.......................  ......Fly Fishing Yellowstone National Park

11/19/09

The Basics: Presentation - Part 11 - Bounce Cast
When you cast across current that is moving at different speeds, different parts
of the fly line, leader and tippet are going to drift at different speeds. Typically,
when this happens the current will jerk a loop in the fly line and put the fly into
overdrive. To prevent the fly from dragging, you must add some slack in the line
between the fly and the tip of your rod.

The easiest way to do this is to use the bounce cast. To make a bounce cast
you simply stop the rod tip high in the air when the loop unrolls and keep it there
until the fly falls to the water. When the fly hits the water, drop the rod tip down
to the water.

You need to make a regular overhead cast with as tight of a loop as you can
make. Its is a mistake to slow down the cast or to have a very wide open loop.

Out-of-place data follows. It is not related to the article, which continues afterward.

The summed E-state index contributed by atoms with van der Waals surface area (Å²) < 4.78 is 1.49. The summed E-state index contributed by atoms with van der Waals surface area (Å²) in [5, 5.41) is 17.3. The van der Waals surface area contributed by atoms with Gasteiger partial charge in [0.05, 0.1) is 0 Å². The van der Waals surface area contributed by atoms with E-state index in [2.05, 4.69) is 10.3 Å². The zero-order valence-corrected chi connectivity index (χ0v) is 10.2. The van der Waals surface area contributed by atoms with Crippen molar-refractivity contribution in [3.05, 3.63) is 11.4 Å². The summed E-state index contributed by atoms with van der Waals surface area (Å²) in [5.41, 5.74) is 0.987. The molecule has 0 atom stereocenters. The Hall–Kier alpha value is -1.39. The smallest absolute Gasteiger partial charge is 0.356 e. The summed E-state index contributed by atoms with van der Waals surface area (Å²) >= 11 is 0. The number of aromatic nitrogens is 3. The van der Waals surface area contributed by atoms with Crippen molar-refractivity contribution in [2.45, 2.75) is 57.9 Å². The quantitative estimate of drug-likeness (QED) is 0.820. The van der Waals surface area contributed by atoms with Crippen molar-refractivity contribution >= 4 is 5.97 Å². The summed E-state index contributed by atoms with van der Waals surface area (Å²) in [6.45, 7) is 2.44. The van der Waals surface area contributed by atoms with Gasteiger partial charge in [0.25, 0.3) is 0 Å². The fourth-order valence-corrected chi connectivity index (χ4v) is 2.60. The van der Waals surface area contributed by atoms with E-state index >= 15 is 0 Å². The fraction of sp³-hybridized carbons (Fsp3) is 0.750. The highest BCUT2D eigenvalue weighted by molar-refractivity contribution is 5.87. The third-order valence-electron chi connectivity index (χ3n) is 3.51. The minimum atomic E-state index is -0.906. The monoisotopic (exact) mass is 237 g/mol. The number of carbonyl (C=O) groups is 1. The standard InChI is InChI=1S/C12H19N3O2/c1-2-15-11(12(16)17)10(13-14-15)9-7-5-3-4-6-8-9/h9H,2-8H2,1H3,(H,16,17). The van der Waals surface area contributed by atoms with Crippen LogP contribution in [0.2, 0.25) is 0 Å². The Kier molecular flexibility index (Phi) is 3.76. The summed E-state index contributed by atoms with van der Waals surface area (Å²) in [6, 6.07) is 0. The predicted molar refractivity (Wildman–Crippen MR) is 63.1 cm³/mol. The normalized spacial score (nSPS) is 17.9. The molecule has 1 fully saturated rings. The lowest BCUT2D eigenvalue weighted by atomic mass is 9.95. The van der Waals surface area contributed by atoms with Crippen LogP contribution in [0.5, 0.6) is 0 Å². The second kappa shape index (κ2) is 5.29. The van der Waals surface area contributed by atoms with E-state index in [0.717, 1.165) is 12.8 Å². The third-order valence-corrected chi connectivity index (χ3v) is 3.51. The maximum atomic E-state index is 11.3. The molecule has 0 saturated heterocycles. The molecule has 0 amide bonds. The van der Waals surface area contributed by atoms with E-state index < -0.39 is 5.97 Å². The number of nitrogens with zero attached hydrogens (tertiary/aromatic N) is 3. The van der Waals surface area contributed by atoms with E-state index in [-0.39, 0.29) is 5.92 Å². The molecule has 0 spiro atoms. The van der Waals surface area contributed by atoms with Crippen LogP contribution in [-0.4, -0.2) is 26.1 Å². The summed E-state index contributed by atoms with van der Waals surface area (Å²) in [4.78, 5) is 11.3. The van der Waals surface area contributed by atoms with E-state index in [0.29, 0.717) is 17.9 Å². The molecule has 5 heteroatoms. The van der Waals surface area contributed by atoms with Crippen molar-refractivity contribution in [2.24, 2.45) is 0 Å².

You want the cast to be made with as much line speed and accuracy as you
would normally make when you completely straighten out the line, leader and
tippet. When the rod tip is stopped high in the air, the line tends to "bounce
back some'. It actually doesn't have to bounce back. If the fly just stops when
the loop unrolls and falls to the water before you lower the tip of your fly rod to
the water, you will end up with plenty of slack line. The line, leader and tippet will
fall to the water in curved shapes.

When you make the cast with enough speed and abruptness in stopping the rod
tip, the fly will bounce back accordingly, adding even more slack in the line,
leader and tippet. The bigger the bounce, the more slack line you have. If you
want to put a lot of slack in the line, pull back some on the rod tip when the line
stops.

When you practice this cast, you will learn to adjust the amount of slack in the
line to the conditions of the current. Remember, that the fly still must fall to the
water above the fish or area of water you think the fish are in. You must
visualize a target beyond and well above the fish to get the fly to drop in the
right position. If you don't your fly may land short of where you want it to land.
This isn't a difficult cast to master. It just takes a little practice but again, it is the
degree of accuracy that you can perform the cast with that counts. To get the fly
to fall with plenty of slack in the exact spot you want it to fall in takes a lot of
practice.

Continued............